The 16th Summer Paralympics, which were delayed by a year due to the pandemic, will take place with a record of 4,403 athletes from 161 countries and regions amid swirling concerns over the safety of athletes with disabilities.
The fears are compounded by the possibility of higher risk of coronavirus infection to these athletes due to their possible underlying health conditions.
The organisers of the games acknowledged last week that the Paralympics will be held under "very difficult" circumstances as hospitals remained overstretched in Japan with serious cases following the surge driven by Delta variant.
"Looking at the medical situation, we cannot help but say we will hold the Paralympics in the middle of a very difficult situation," Tokyo 2020 Games delivery officer Hidemasa Nakamura told a news conference.
"What do we do if we have a case becoming seriously ill, given the tight situation on hospital beds? We need to have a contact flow in line and include the hospitals and medical facilities in that contact flow."
The games would be held without spectators, same as the Olympic games, with the exception of some children attending through school programmes.
International Paralympic Committee president Andrew Parsons said the committee is convinced that games could be held safely as the majority of athletes are vaccinated.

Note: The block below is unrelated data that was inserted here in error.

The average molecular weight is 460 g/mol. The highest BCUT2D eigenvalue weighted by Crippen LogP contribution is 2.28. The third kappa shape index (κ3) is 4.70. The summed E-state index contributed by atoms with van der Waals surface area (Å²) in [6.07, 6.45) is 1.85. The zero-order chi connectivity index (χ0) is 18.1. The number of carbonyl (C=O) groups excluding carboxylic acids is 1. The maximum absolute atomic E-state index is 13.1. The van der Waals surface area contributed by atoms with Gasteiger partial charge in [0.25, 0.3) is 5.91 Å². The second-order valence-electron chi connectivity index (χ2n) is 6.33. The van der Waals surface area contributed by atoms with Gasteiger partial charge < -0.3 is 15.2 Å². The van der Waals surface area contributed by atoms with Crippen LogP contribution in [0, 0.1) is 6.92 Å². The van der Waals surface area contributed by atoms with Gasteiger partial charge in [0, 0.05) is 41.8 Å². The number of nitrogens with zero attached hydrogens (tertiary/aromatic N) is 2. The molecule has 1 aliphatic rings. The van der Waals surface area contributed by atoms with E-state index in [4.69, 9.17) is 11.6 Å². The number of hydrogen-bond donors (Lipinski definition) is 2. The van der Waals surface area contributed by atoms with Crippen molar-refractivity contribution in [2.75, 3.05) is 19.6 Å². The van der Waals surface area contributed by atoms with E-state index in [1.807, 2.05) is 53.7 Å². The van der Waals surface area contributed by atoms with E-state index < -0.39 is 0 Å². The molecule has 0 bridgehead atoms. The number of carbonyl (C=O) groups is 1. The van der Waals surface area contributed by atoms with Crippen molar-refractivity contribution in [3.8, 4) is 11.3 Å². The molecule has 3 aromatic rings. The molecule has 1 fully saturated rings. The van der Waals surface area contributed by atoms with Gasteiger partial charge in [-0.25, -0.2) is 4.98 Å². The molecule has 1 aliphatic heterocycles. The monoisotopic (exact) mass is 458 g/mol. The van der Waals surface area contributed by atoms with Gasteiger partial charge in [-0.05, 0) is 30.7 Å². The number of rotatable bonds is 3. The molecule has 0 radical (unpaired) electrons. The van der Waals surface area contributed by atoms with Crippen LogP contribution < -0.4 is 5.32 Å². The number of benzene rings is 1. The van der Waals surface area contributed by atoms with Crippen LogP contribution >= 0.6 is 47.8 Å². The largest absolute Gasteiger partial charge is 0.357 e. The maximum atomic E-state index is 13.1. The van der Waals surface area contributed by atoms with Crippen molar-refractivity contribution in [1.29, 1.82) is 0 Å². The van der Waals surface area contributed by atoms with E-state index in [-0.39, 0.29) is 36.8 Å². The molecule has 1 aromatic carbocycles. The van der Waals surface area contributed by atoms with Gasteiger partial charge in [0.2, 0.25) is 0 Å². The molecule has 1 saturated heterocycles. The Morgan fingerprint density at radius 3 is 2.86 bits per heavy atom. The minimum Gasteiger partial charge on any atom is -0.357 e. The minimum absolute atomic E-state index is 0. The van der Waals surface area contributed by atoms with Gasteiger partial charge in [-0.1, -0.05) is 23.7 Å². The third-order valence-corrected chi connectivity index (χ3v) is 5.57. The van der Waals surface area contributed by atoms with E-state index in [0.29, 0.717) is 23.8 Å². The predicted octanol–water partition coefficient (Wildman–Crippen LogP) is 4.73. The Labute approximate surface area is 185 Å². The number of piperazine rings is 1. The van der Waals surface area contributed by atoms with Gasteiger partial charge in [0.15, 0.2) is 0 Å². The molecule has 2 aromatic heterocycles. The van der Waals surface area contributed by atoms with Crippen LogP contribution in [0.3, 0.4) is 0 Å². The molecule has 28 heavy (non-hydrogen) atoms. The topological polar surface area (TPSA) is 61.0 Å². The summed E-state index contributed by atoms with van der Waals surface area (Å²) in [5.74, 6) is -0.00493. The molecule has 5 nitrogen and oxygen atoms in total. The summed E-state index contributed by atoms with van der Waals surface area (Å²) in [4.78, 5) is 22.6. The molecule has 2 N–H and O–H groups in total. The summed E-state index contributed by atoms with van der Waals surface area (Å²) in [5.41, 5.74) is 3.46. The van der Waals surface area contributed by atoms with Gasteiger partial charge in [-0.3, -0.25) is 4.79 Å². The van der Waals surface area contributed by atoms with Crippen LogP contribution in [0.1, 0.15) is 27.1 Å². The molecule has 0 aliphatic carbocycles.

"If everyone follows the playbook, together with the testing plan, together with the fact that 88% to 90% of the athletes and team officials will come to Tokyo vaccinated, we are convinced that we can deliver a safe Games," he said.
Tokyo governor Yuriko Koike said on Tuesday that the host city will work hard toward ensuring "wonderful games" that are also "safe and secure."
"Paralympians have gathered from all over the world in Tokyo despite the pandemic by overcoming a number of difficulties. I would like to pay my respects to their efforts from the bottom of my heart," she said.
But despite the assurance, Tokyo’s infection rate has been surging, with over 5,000 new daily infections since the Olympics that happened between 23 July and 8 August. The single-day surge is almost three times higher before the main Olympic event.
On Monday, the Yoshihide Suga-run government and the Tokyo Metropolitan government appealed to hospitals in the capital to secure beds and start accepting more Covid patients in first such request.
The recent surge in the country has stretched the city’s medical system and the government is now trying to add 600 hospital beds to raise the total capacity to 7,000 beds available for patients, reported Kyodo News.
Tokyo again recorded one of the highest single day surge on Sunday with 4,392 new coronavirus cases even as the overall national tally dropped to 22,285 for the first time in four days.
The number of Covid patients with severe symptoms continued to rise for the 10th straight day, making up for 1,891 such cases across the country.
On 17 August, the government extended the state of emergency in Tokyo and other regions through 12 September.
Mr Suga said: "The Delta variant raging across the world is causing unprecedented cases in our country.”
"Serious cases are increasing rapidly and severely burdening the medical system, particularly in the capital region,” he added.
The government is also planning to expand the state of emergency again due to rising infections, reported Kyodo agency citing sources in the ruling party on Tuesday.
The decision might come after several prefectures demanded restrictions to hold the games safely.